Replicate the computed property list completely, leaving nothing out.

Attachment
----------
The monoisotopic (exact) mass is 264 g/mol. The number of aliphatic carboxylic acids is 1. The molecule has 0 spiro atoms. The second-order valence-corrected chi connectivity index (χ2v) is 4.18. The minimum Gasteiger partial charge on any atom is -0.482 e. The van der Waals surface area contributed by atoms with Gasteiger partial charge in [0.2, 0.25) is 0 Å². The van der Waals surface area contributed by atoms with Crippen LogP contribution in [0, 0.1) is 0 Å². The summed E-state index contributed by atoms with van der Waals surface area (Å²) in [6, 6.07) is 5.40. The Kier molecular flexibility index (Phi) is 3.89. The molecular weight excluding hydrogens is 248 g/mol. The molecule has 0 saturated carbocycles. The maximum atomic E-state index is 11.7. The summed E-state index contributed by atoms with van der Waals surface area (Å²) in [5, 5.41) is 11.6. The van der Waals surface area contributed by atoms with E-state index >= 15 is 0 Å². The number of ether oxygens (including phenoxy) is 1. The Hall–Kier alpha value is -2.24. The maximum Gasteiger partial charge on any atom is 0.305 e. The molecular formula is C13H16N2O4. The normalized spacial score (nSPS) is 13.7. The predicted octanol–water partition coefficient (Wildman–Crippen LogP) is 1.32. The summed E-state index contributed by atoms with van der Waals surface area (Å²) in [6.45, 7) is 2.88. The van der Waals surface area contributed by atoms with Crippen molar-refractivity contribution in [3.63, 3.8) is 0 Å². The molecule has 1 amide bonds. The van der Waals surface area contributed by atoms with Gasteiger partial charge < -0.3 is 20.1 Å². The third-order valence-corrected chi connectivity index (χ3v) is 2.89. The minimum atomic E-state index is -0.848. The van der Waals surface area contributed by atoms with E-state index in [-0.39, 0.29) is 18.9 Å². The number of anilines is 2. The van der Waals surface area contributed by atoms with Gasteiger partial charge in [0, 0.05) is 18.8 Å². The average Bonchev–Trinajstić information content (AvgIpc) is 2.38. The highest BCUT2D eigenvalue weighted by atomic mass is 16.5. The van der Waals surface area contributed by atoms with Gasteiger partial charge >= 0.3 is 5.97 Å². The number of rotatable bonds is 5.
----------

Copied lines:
The monoisotopic (exact) mass is 264 g/mol. The number of aliphatic carboxylic acids is 1. The molecule has 0 spiro atoms. The second-order valence-corrected chi connectivity index (χ2v) is 4.18. The minimum Gasteiger partial charge on any atom is -0.482 e. The van der Waals surface area contributed by atoms with Gasteiger partial charge in [0.2, 0.25) is 0 Å². The van der Waals surface area contributed by atoms with Crippen LogP contribution in [0, 0.1) is 0 Å². The summed E-state index contributed by atoms with van der Waals surface area (Å²) in [6, 6.07) is 5.40. The Kier molecular flexibility index (Phi) is 3.89. The molecular weight excluding hydrogens is 248 g/mol. The molecule has 0 saturated carbocycles. The maximum atomic E-state index is 11.7. The summed E-state index contributed by atoms with van der Waals surface area (Å²) in [5, 5.41) is 11.6. The van der Waals surface area contributed by atoms with E-state index >= 15 is 0 Å². The number of ether oxygens (including phenoxy) is 1. The Hall–Kier alpha value is -2.24. The maximum Gasteiger partial charge on any atom is 0.305 e. The molecular formula is C13H16N2O4. The normalized spacial score (nSPS) is 13.7. The predicted octanol–water partition coefficient (Wildman–Crippen LogP) is 1.32. The summed E-state index contributed by atoms with van der Waals surface area (Å²) in [6.45, 7) is 2.88. The van der Waals surface area contributed by atoms with Crippen molar-refractivity contribution in [3.63, 3.8) is 0 Å². The molecule has 1 amide bonds. The van der Waals surface area contributed by atoms with Gasteiger partial charge < -0.3 is 20.1 Å². The third-order valence-corrected chi connectivity index (χ3v) is 2.89. The minimum atomic E-state index is -0.848. The van der Waals surface area contributed by atoms with E-state index in [-0.39, 0.29) is 18.9 Å². The number of anilines is 2. The van der Waals surface area contributed by atoms with Gasteiger partial charge in [0, 0.05) is 18.8 Å². The average Bonchev–Trinajstić information content (AvgIpc) is 2.38. The highest BCUT2D eigenvalue weighted by atomic mass is 16.5. The van der Waals surface area contributed by atoms with Gasteiger partial charge >= 0.3 is 5.97 Å². The number of rotatable bonds is 5.